My husband was a collector. He was a great lover of literature, so he collected books. He loved movies and television, and he collected hundreds of DVDs. He loved music, and so he spent hours curating his iTunes library. The evidence of the things he was passionate about painted the walls of our two-bedroom house – the framed movie posters beside the dining room table, the shelves of DVD box sets, the second bedroom, the library, full of bookshelves.
Sometimes, this passionate man would notice that I wasn’t collecting, I wasn’t organizing, I wasn’t on the walls, and he would say, “What are you passionate about, Sarah? I can’t believe you’re not passionate about anything.”
Of all the unfortunate things we ended up saying to each other, this was the thing hurt me the most. In another lifetime, forever ago, every time I was asked, I internalized this question and my lack of passionate loves became a character flaw. Because he was right. I didn’t have favorites. I didn’t collect. I didn’t need anything.
What kind of adult woman doesn’t know what she loves? It seems unreal and ridiculous now, but this question, this insinuation that I was interested in nothing, made me feel empty and useless. If the person who was closest to me in the world didn’t know what I loved, I must be a total waste of space. While I am confident he didn’t intend for this to happen, this repeated question became for me a manifestation of all my failings. The question, asked again and again, meant that I wasn’t interesting, I wasn’t active, I didn’t care. I was dull, I was unmotivated, I wasn’t going anywhere. I used to have real, deep, hard feelings about this question, as I tried to figure out the next steps in my life.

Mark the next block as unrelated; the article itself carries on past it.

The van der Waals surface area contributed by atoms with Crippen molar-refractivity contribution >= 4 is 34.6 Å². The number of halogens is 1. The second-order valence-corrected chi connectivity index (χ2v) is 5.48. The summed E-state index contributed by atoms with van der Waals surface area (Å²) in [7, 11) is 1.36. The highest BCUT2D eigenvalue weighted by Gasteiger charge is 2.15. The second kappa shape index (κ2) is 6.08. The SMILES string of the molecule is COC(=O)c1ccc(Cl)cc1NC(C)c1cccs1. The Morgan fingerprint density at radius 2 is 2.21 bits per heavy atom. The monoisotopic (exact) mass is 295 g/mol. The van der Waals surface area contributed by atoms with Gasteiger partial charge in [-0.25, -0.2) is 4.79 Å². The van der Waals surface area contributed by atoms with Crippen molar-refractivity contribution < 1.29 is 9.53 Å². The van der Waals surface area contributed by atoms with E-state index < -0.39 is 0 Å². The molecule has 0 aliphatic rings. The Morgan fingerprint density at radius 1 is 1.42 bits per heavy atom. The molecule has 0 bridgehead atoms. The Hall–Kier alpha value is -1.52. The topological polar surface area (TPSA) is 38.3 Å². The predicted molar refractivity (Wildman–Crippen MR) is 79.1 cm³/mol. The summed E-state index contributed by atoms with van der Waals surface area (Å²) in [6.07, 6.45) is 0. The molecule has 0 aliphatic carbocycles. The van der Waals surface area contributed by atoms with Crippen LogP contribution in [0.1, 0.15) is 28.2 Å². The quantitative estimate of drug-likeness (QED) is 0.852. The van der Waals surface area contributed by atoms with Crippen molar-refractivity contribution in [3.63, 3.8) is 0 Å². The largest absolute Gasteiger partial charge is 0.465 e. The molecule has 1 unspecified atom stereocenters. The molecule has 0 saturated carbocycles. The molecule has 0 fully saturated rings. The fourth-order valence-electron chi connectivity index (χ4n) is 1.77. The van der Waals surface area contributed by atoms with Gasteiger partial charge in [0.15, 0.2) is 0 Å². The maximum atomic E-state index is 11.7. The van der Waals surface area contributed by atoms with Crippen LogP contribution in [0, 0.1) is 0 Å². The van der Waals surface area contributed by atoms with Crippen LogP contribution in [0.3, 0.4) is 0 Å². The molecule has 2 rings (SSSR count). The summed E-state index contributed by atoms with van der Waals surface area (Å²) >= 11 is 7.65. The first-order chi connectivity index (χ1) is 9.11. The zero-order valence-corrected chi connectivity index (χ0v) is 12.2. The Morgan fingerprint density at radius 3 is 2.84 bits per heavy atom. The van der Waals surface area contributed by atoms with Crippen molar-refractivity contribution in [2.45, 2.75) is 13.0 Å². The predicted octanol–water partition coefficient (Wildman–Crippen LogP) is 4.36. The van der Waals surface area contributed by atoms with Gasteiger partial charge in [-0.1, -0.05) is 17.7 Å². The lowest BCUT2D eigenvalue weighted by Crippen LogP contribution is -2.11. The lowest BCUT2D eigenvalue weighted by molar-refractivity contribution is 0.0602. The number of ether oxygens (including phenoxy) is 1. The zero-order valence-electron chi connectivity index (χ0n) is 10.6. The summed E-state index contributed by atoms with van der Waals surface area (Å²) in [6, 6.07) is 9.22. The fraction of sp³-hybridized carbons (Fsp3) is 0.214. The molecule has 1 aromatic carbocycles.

My husband thinks I’m rudderless, and therefore I am.
And then, I went to Ireland. I was so lost and miserable before I left that going to do archaeology in Ireland (a place I had always wanted to visit) wasn’t even that exciting. Ireland, to me, was the last in a long line of expensive, time-consuming things I’d had to do to get my Masters and I just wanted to get it over with.
Ireland, however, could not have been farther from just an opportunity for me to punch my “field school” card and get the hell out of grad school. While I was there, I traveled, I met people from all over the world, I did hard, wonderful things, I was surrounded by anthropologists and archaeologists and we shared our love of history and bones and digging things up. I had experiences I could never have imagined. I discovered I wasn’t an empty husk of a person. I was passionate.
And it occurred to me, slowly at first and then literally in one second one day, that all these loves, all these passions, had always been there. This had always been me. I had always loved people and experiences and learning and travel. My husband, for all his love for me, had just never seen it, because he had bowed out of travels and dinners with friends and countless trips to see the nieces and conversations about my work in anthropology. He had made himself separate from all the things in life that I loved so much, and in turn, had made me separate from them too.
There are a million different ways in which I won’t forgive myself for ending my marriage. It’s still devastating and humiliating and I struggle daily with defining myself as “divorced,” because it reads to people who don’t know me as “failure,” “quitter,” “selfish idiot who can’t commit.”
However, in a million other ways, I am grateful. For everything. For all things difficult, disgusting, and awful. Because in the end, I found myself. I actually, legitimately, found myself. I am full to the brim with passions and interests and loves of my life. I have never been happier or more fulfilled. Not ever.
I intend to live a life in which no one ever has to ask me again, “Sarah, what are you passionate about?” They won’t have to ask, because they will see it beaming out of me every single day.